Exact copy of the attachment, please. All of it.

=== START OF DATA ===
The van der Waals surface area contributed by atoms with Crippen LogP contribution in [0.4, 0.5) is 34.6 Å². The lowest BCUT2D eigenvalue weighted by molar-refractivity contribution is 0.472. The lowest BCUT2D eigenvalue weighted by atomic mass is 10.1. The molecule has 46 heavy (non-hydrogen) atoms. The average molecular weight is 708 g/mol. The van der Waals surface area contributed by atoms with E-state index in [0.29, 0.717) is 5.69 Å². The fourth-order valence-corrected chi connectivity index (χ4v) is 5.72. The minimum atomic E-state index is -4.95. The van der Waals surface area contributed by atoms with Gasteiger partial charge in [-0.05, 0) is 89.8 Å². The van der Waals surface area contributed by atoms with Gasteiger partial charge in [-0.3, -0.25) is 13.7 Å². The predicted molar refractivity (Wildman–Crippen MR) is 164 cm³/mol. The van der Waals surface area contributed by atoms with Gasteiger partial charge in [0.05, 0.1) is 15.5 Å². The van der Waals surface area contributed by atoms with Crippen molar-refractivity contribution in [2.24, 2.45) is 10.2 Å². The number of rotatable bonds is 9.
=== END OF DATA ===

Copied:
The van der Waals surface area contributed by atoms with Crippen LogP contribution in [0.4, 0.5) is 34.6 Å². The lowest BCUT2D eigenvalue weighted by molar-refractivity contribution is 0.472. The lowest BCUT2D eigenvalue weighted by atomic mass is 10.1. The molecule has 46 heavy (non-hydrogen) atoms. The average molecular weight is 708 g/mol. The van der Waals surface area contributed by atoms with E-state index in [0.29, 0.717) is 5.69 Å². The fourth-order valence-corrected chi connectivity index (χ4v) is 5.72. The minimum atomic E-state index is -4.95. The van der Waals surface area contributed by atoms with Gasteiger partial charge in [-0.05, 0) is 89.8 Å². The van der Waals surface area contributed by atoms with Gasteiger partial charge in [-0.3, -0.25) is 13.7 Å². The predicted molar refractivity (Wildman–Crippen MR) is 164 cm³/mol. The van der Waals surface area contributed by atoms with Gasteiger partial charge in [0.05, 0.1) is 15.5 Å². The van der Waals surface area contributed by atoms with Crippen molar-refractivity contribution in [2.24, 2.45) is 10.2 Å². The number of rotatable bonds is 9.